Why Estimate When You Can Measure?

You’ve neglected to rate the power comsumption of your displays. I plug my computer, display and high end KVM into my APC UPS, which rates the power consuption and usually sit about 220watts.

I wouldn’t mind tracking down some of those killawatts for my other devices and such tho!

Incidently, your device (and my apc ups) measure and report AVERAGE flow, but I doubt either one can properly account for sudden, short spikes that might be required.

Then you get in to power per rail on the supply, ability to step into a sudden demand increase etc etc etc. Always buy QUALITY, but that also usually means higher wattage capactity also. Nothing wrong with that, as it gives you room to grow and spike into.

You’ve neglected to rate the power comsumption of your displays.

LCDs are about 20-40 watts, as I recall.

I doubt either one can properly account for sudden, short spikes that might be required

You can see the power spike when you power on the PC (hard drives are notorious for requiring a startup power spike). The kill-a-watt does sample a few times a second.

This got me interested…

so I just picked up a kill-a-watt, well ok something similar, a no-brand chinese gadget. In HL2, doom3, whatever the highest peak power consumption I’ve managed to have the thing display is 152 watts…

FYI specs
Sempron 2300 @ 2375mhz 1.85vcore (sisoft sandra 2007 estimates this as 90 watts)
1gig DDR500 @ 2.8v
seagate 250gb 7200
Legend 6600GT 128 AGP 600/1100
various lights and about six fans (25w total)

This is shocking, I’ve been looking to buy a 600 watt power supply for my SLI rig i’m cooking up, but this is implying for my current ageing rig I don’t even need my generic 400 watt power supply? I’ve got a old 300w somewhere that should do the job on my current system…??


That’s the advantage of measuring yourself instead of following all the hearsay on the Internet. :wink:

How much more does a Sapphire Radeon x850 XT take in watts compaired to a PowerColor Radeon 9800 PRO?

And can a 300/350 watt(not sure if its 300 or 350) PSU handle this?:

17" CRT Screen
AMD 64 3800+ 2,4Ghz Venice
Sapphire Radeon x850 XT
Asus-Socket 939 - ATX Nforce4 (A8N-E) - Gblan/Raid
Kingston HyperX 2x512MB DDR dual channel
2xMaxtor HDD
3xSeagate HDD
Zalman - CNPS-7700-CU (CPU fan)
2 x 80mm chassi fans

ok i came on here wonderin if my ‘‘old’’ 300w supply would b ok for the p4 i wanted to buy, and seems thats the answer is a defo yes :slight_smile: and id need to b a power mad crazy modder to get close to 300w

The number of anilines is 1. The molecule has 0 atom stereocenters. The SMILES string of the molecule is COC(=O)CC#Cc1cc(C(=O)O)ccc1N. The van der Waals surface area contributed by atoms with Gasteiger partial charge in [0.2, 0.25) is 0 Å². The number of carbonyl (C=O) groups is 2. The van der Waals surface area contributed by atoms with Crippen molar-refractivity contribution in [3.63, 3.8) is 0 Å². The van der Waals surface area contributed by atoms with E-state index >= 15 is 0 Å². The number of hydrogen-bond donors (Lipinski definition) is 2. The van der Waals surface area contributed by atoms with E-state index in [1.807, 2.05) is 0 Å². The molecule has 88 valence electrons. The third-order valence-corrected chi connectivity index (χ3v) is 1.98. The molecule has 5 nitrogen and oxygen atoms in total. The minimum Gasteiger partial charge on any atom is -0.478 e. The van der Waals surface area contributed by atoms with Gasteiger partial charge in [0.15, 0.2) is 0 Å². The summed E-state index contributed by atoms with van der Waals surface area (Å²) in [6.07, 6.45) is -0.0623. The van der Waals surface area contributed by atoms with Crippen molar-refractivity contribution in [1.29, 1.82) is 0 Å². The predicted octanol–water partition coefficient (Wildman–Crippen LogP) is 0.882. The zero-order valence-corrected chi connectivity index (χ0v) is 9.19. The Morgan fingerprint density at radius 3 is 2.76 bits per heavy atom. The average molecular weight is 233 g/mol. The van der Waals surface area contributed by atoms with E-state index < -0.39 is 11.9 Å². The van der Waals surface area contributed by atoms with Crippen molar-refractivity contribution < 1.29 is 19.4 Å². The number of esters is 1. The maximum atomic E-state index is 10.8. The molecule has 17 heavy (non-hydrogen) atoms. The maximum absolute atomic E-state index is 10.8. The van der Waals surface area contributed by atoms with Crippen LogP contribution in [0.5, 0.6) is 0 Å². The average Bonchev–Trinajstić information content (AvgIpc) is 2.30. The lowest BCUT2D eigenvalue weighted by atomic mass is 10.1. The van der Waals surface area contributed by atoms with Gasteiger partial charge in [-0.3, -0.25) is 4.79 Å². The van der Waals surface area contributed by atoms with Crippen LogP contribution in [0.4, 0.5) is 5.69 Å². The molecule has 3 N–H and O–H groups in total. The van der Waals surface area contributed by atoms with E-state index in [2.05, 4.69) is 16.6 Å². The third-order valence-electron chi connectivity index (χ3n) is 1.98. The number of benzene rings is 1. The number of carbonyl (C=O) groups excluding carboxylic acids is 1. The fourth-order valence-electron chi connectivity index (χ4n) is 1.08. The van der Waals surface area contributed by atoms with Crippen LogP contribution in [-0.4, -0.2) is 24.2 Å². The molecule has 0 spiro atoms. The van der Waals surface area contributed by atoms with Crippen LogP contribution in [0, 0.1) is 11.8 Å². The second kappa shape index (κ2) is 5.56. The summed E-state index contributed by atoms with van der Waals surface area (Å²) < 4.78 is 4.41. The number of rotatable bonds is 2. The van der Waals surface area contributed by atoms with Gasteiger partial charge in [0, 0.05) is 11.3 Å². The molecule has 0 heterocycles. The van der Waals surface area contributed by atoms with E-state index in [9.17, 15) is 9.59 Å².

one question tho if i do some how top the 300w mark is it true that the only affect it will hav (according to sean’s post) will b blue screen?

OK, so if you lose 50% of the wall power, then when you buy a UPS and plug your PC into the UPS you are losing 50% of the UPS right there.

IOW if you designed the PC power supply such that the UPS comes AFTER the switching (so the battery is as close as possible to the motherboard) you would automatically, immediately get a 50% boost on UPS capacity.

Not to mention, the wall-to-DC circuitry can be removed from the UPS, as the computer’s power supply is now doing that.

That seems a better design to me …

Anybody know where these beasts might be available - or what they’re called so I can search for them?

I googled for “internal UPS” and got a few hits.

Why is this such a specialty item, since the design makes more sense to me, but the regular UPS design is available at every computer shop?

You’re measuring steady state operation.

What about turn-on requirements - I have 7 hard drives in one machine - all that inductance would draw TONS of power, right?

It’s low power requirement to keep the platters turning once they’re up, but could a 300W PSU provide that initial whack?

This is all very good discussion and Jeff, that device looks intriging… good find.

However, one issue was overlooked… heat.

The closer the steady watt usage is to the peak rating of the PSU, the more hot the PSU will get. If a PSU is used close to its peak rating steadily, you not only endanger your PSU, but you also add a little to the heat to the already hot system.

I understand not all areas suffer the 115F summer weather as I do but a suggestion for anyone like me who is very concious of heat (or even sound) in thier system, I would measure your average watt usage when idling and try to get a PSU that is rated for close to, if not, twice that amount. (and I reccomend a 120mm fan to account for sound as well)

I hope my input helps!

I’ve just got myself a eVga 7800GT and I feel my current Chinese/elswhere manufactured 400w power supply may succumb to a quick death if I shove it in…after searching a bit (and landing on this site) I was wondering if I could just purchase another Chinese/elswhere 400w and dedicate it to the VGA card? from what I’ve read this particular VGA card WILL suck 50w or so of power from its Pci-express slot would this still lead to an untimely demise for my current installed PSU?